Bad Ideas, Belief, Cultural Change, Ethics, Human Nature, Humanism, Idealism, Morality, Morals, Quality of Life, Religion, Religious Ideologies, Values, Wisdom

“The Point of Most Religions is the Betterment of Mankind”

(About a four minute read)

“The point of most religions is the betterment of mankind.”  — Posted on an internet religious forum.

A dear friend of mine is a kind, sweet lady who, with her husband, belongs to a fundamentalist church in the Midwestern county I grew up in. Her church means everything to her.

Besides that she’s retired now and spends most of her time doing one thing or another for her church community, her church community presents to her a sort of oasis of love, charity, kindness, compassion, and all around goodness in an otherwise rather disturbing larger world whose values are often alien to hers.

I suspect she would largely agree with the above quote. From where she’s at, the quote must make a lot of sense. She only needs to look at the way her church community took up a collection for the family whose breadwinners were out of work, or the way her pastor visits and comforts the sick, or how most of her church buddies believe in the ideal of treating each other with loving kindness — she only needs to look at those things to agree the point of her religion is the betterment of mankind.

Of course, her church is officially a busybody that’s intolerant of premarital sex, abortion, homosexuality, and many other private things it has no real business being intolerant of. Its pastor is also a staunch supporter of neocons in general, Bush and Cheney in particular, the War in Iraq, the War on Terror, and his side in the so called “Culture Wars”. And many of the people in her church community are bigoted, narrow-minded folk who would never vote for a Black, a Muslim, or a woman to be president. So, to an outsider, her church might appear anything but an oasis of love, charity, kindness, compassion, and all around goodness — let alone dedicated to the betterment of mankind.

Yet, how is she expected to stand back from her church community — which occupies her days and means nearly everything to her — and clearly see the moral ugliness of people who reserve their best “Christian” behavior for insiders just like themselves, while damning and condemning every outsider from scientists to liberals and beyond?

She would much rather help her elderly neighbor get out and about, or bake something to raise money for a needy family, than to consider her pastor’s outrageous notion that homosexuals undermine and destroy the sanctity of her marriage.

I recall a young fundamentalist here in town a while back who I overheard blithely telling her friend that when Jesus said, “Love your neighbor”, he meant love those who belong to your church.

She was certain she was thereby realizing the highest Christian principle of universal love — because, after all, most of the people who belonged to her church were strangers to her, and hence her love for them was “altruistic”.

Yet, even the Bible says there is nothing remarkable about loving only those who are members of our own group.

Humans evolved as a social animal living in small groups. Most of us need little prompting to treat the members of our group with respect, compassion, kindness — even love. After all, we evolved to do that. It’s to a large extent instinctual. We’re almost always ready to “better mankind” so long as “mankind” is the group of people we hang out with.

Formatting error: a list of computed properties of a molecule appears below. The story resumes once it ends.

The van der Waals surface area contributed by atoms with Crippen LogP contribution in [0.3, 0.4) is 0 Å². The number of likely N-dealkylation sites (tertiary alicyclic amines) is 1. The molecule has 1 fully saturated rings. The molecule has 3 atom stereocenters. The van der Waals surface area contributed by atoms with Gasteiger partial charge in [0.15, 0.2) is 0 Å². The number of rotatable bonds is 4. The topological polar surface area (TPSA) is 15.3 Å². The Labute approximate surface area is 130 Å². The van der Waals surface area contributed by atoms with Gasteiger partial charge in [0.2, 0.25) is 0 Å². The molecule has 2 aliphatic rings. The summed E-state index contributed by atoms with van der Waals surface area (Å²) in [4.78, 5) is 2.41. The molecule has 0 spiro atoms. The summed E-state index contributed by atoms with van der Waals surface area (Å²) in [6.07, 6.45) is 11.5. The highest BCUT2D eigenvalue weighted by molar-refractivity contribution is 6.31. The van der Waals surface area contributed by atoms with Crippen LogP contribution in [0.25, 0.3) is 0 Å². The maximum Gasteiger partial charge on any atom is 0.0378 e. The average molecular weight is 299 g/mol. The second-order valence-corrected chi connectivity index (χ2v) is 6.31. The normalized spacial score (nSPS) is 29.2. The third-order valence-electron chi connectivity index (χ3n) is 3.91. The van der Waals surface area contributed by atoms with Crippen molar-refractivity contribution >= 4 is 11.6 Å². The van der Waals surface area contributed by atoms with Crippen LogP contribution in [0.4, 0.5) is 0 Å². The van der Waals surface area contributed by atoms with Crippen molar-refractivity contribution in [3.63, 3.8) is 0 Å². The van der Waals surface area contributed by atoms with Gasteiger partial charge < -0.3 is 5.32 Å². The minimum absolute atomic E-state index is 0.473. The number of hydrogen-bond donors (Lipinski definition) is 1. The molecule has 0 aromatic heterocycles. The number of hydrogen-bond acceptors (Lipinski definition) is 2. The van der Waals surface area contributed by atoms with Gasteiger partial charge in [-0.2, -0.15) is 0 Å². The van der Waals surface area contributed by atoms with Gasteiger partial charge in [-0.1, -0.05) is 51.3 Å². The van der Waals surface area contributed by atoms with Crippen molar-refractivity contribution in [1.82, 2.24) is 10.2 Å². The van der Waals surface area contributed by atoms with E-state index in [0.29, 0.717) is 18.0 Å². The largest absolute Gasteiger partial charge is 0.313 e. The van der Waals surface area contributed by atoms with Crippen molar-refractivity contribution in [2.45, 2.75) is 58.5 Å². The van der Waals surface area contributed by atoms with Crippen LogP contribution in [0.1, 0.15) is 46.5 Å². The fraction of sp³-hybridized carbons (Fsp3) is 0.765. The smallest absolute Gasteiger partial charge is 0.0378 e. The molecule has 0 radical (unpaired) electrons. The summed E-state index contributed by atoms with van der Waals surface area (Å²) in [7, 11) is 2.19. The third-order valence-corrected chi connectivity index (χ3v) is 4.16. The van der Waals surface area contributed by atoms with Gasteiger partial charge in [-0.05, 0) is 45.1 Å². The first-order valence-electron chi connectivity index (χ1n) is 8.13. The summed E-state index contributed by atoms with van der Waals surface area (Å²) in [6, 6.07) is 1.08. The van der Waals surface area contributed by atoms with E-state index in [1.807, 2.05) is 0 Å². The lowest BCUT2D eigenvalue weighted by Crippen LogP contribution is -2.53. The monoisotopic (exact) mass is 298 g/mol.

On the other hand, there are very few Gandhis, very few Martin Luther Kings, very few people like Jesus — very few people who somehow realize in practice the notion the whole world should be treated with kindness, compassion, respect, and love. To most of us, such a notion is “wild”, suspect, perhaps even immoral.

Today, the world — the entire world — is involved in a grand experiment. An experiment to see whether we can all get along together in dignity, freedom, peace and sustainable prosperity. No one seems to have wanted that extraordinarily daring and risky experiment, but it’s now imposed upon all of us nonetheless.

So, what’s going to be the outcome? Will the world descend into endless wars as some think likely? Will it sink into corporate fascism as some others think likely? Will it be the birth of a new golden age for humanity — as very few seem to think likely? Or will something else happen?

More to the point, just what is going to be the role of the world’s religions in bringing about the “New World Order” — whatever that Order actually turns out to be? Are religions going to finally live up to their own professed ideals of universal compassion, kindness, charity, love, generosity, etc.? Will they ever, really, make “the betterment of mankind” their honest “point”?

Frankly, I strongly suspect that any sustained progress towards a world in which most people live in dignity, freedom, peace and sustainable prosperity will ultimately come — not from religions for the most part — but from Humanism. If such progress comes at all.

Originally published on this blog January 15, 2008.  Lightly edited May 6, 2017 to better reflect my current views.

16 thoughts on ““The Point of Most Religions is the Betterment of Mankind””

  1. I don’t see anything wrong with people having an allegiance to a group smaller than the whole world even to groups no larger than their immediate families. This gives individuals in those smaller groups a chance to serve their particular groups better.